Towns under control. French Parliaments, Spanish Chanceries and public order in the Early Modern Age: A comparative study
Lourdes Amigo Vázquez's Working paper
The study of the French and Spanish monarchies during the Early Modern Age is rich in possible elements of comparison. In the provincial administration, there are similarities between the Parliaments and the Sovereign Councils in France and the Royal Chanceries and the High Courts in Castile. Certainly, the political power of the Parliaments was higher than that of the Chanceries, but all of them, besides being Superior Courts, had important administrative powers. Their authority was very important in their towns of residence, where one of their main fields of action was public order. In this way, Parliaments and Chanceries had powerful mechanisms of political control and maintenance of social order.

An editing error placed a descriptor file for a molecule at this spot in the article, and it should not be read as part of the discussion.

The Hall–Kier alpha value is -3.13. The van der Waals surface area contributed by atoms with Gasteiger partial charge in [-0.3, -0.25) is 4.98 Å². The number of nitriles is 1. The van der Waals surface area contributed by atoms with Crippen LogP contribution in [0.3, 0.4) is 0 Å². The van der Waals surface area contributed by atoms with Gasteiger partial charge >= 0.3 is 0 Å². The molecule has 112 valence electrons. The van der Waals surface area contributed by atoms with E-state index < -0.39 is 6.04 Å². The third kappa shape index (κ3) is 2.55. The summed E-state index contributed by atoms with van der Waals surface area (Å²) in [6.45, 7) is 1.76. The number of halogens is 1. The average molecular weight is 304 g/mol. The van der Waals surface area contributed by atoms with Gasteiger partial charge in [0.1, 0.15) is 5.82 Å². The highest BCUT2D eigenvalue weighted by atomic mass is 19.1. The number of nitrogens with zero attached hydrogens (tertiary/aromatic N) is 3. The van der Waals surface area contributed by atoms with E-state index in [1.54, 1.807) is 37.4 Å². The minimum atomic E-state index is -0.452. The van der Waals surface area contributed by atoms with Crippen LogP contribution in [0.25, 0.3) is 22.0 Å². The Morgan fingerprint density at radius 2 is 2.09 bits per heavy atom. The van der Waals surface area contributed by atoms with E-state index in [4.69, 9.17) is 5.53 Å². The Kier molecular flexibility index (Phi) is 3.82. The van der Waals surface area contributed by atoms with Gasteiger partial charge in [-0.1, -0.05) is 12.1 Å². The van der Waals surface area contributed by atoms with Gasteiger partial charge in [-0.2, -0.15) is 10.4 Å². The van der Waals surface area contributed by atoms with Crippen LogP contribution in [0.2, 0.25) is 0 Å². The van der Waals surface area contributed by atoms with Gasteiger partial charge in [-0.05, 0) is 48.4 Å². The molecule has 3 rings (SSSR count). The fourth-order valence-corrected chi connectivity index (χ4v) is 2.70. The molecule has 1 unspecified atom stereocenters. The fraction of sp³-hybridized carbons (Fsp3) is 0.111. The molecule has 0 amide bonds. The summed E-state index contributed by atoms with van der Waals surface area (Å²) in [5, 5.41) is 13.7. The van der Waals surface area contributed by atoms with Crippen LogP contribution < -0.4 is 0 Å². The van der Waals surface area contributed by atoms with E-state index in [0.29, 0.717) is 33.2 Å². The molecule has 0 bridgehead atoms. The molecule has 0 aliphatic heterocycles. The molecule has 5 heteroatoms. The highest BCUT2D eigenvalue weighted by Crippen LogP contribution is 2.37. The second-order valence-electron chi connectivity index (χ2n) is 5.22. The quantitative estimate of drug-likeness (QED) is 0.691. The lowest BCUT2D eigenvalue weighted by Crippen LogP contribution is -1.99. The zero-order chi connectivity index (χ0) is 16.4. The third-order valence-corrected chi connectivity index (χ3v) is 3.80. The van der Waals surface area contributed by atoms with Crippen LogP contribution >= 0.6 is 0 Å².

Lourdes Amigo has a doctorate in history from the University of Valladolid and she's a specialist in the Modern Age. Its main areas of research are, on the one hand, the party, the collective religiosity and the representation of power and on the other, justice, public order and the police. A Fernand Braudel postdoctoral fellowship at the Centre de Recherches Historiques in Paris allowed her to develop new perspectives on this second axis. In her bibliography appear in particular: ¡A la plaza! Regocijos taurinos en el Valladolid de los siglos XVII y XVIII, Sevilla, 2010 ; « Valladolid sede de la Justicia. Los alcaldes del crimen durante el Antiguo Régimen », Chronica Nova, 37 (2011), p. 41-68; Epifanía del poder regio. La Real Chancillería en el Valladolid festivo (siglos XVII y XVIII), Valladolid, 2013.
The author benefited from a Fernand Braudel IFER grant in 2013-2014.